How significant is the impact of Penske’s purchase of INDYCAR, IMS?

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The full shape of Roger Penske’s purchase of INDYCAR and the Indianapolis Motor Speedway won’t be seen for months. The final purchase from the Hulman George Family won’t be completed for the next 30 to 60 days while it gets reviewed by lawyers and approved by the government.

Beyond that, however, the future for both INDYCAR and IMS got a lot brighter.

Already on the upswing since the 100th Indianapolis 500 in 2016 revived interest in the series, and a new television package with NBC and sponsorship with NTT went into effect in 2019, the series is now under control of one of the most successful businessmen in the world.

Penske epitomizes excellence from the boardroom to the racetrack. The Penske Corporation has revived businesses such as Detroit Diesel and is in charge of some of the most successful automotive dealerships in the country.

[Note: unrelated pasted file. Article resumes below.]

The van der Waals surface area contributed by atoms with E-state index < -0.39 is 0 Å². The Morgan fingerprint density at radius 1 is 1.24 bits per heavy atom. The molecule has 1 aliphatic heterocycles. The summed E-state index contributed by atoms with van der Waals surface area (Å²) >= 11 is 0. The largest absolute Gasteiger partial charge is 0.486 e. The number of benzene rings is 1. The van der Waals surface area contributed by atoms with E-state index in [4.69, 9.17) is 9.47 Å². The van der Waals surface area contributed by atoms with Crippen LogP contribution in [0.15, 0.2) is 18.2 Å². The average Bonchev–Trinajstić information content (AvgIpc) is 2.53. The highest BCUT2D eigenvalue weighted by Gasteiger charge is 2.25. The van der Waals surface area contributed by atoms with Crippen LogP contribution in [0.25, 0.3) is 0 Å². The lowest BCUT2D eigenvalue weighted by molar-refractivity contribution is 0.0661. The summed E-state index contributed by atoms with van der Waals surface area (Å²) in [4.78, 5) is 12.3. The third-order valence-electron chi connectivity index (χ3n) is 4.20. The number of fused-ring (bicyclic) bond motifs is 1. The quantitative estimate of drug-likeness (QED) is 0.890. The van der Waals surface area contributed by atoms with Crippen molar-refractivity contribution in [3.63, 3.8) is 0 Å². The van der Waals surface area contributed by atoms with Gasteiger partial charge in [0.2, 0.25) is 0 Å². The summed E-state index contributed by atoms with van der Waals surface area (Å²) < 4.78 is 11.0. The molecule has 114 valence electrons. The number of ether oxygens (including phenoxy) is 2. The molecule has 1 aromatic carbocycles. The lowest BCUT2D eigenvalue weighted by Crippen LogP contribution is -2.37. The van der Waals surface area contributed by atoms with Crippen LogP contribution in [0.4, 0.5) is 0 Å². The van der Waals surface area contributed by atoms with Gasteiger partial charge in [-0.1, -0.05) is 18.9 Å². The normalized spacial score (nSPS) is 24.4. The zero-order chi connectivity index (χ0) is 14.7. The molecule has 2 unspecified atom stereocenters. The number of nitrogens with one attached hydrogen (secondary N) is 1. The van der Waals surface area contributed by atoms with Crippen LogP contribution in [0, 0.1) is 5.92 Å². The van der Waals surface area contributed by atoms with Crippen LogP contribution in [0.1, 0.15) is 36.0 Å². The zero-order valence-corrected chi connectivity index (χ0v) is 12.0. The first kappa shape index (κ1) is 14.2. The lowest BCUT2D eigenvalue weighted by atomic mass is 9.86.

But it’s Team Penske and its 53 years of success that have made Roger Penske a legend.

He has a record 18 Indianapolis 500 wins and 16 IndyCar “National Championships.” In all forms of racing, Team Penske has more than 545 victories and championships ranging from sports cars to two NASCAR Monster Energy Cup Series titles.

Success is not just celebrated; it’s expected. And that is why this acquisition is so important to INDYCAR, IMS, the Indy 500 and its future.

When Indianapolis Motor Speedway Chairman of the Board Tony George approached Penske “to talk about stewardship” of one of the greatest sporting events on Earth, Penske was “the only choice” to take control of the Indianapolis 500, INDYCAR and the Indianapolis Motor Speedway.

At 82, this may seem like an extremely ambitious project, but it also will be his legacy.

Under the guidance and direction of Penske, it is set to succeed. It will be operated with a look to the future while maintaining and respecting the traditions of the past.

“We have a parent now that appreciates the history of the past, knows our business inside and out and gets things done,” INDYCAR CEO Mark Miles said. “I love that Roger has said more often than not, he cares about the talent, the people around him and how hard they work, how much we can get done.”